Taliban vows further attacks after retaking Bamiyan
The Times of India
KABUL: Afghanistan's Taliban soldiers are gearing up for more attacks against the opposition after retaking Bamiyan city in the central highlands, officials of the ruling militia said Sunday.
Taliban's Bakhtar news agency chief Abdul Manan Hemat said the religious militia fighters were ready to attack opposition Hezb-e-Wahdat supporters in the Shaheedan region on Bamiyan's outskirts.
"The fighting is going to start with the aim of taking all the lost areas," he told AFP. "A sufficient number of reinforcements have been sent to Bamiyan for the job."
He said three helicopter gunships were standing by at the Bamiyan airstrip to assist the Taliban ground operations.
Wahdat spokesman Mohammad Alizadah said Taliban soldiers, backed by jets, attacked opposition bunkers in Shaheedan in the morning.
"They launched a heavy attack, but it was repulsed. Their jets flying from Kabul carried several raids over Shaheedan, but no body was hurt," he said.
Alizadah said the opposition troops had withdrawn from Bamiyan on Saturday in an "orderly way" to avoid civilian casualties and were now entrenched off the city's western fringes.
Kabul's military-civilian airport remained busy with Taliban jet operations going ahead this morning, residents said.
In Pakistan the private Afghan Islamic Press (AIP) said the Taliban had broken through opposition lines in the Shaheedan area.
Quoting Taliban sources AIP said seven opposition troops and two Islamic militiamen were killed in battle.
The sourced said Taliban soldiers were now headed toward the nearby district of Yawkalang, which the opposition seized earlier this month before attacking Bamiyan.
AIP also reported skirmishes betwen Taliban and opposition forces around Khawajaghar and Bharak areas in northeastern Takhar province.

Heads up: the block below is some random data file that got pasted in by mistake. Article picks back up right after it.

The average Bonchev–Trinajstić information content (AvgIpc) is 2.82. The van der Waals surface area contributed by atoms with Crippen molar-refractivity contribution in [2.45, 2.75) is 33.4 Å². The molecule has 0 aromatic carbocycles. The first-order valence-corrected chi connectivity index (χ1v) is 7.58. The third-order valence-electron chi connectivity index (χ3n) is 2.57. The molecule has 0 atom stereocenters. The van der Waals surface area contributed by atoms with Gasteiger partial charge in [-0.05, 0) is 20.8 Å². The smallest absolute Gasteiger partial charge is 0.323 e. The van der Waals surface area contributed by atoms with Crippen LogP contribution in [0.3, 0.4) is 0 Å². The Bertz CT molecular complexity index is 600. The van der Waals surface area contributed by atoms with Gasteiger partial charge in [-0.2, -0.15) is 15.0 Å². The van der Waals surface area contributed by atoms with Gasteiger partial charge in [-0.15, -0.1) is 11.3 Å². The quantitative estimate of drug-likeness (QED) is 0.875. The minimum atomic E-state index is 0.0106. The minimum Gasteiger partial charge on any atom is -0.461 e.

The Taliban militia took Bamiyan in fierce fighting early Saturday, three days after they were ejected by the opposition from the strategic town.
Hemat, who had no information about casusalties in Saturday's battles, said the retreating opposition left behind quantities of food and military supplies.
Bamiyan is crucial to the Taliban as it provides the quickest alternative route to the militia-held northern provinces while the main highway through the Salang tunnel atop the Hindu Kush range remains closed by the opposition.
The hardline Taliban controls most of the country with the main opposition military commander Ahmad Shah Masood, a former defence minister, holding northeastern Badakhshan province and the Panjshir valley.
This is the fourth time Bamiyan, the heart of Hazarajat, inhabited mostly by the ethnic Hazara minority, has changed hands in two years.
Hemat said the opposition was never in a position to hold on to Bamiyan.
"They cannot hold it because they do not have enough men and the necessary morale."
Mohammad Habeel another opposition spokesman said they hoped to keep the Taliban engaged in Bamiyan.
"We think the fighting will continue there and we will soon witness more victories for the Mujahideen," he said.
The UN has warned that continued fighting would worsen Afghanistan's humanitarian crisis triggered by drought and war.
More than 500,000 people have been displaced from their homes across the impoverished country since the middle of last year. (AFP)
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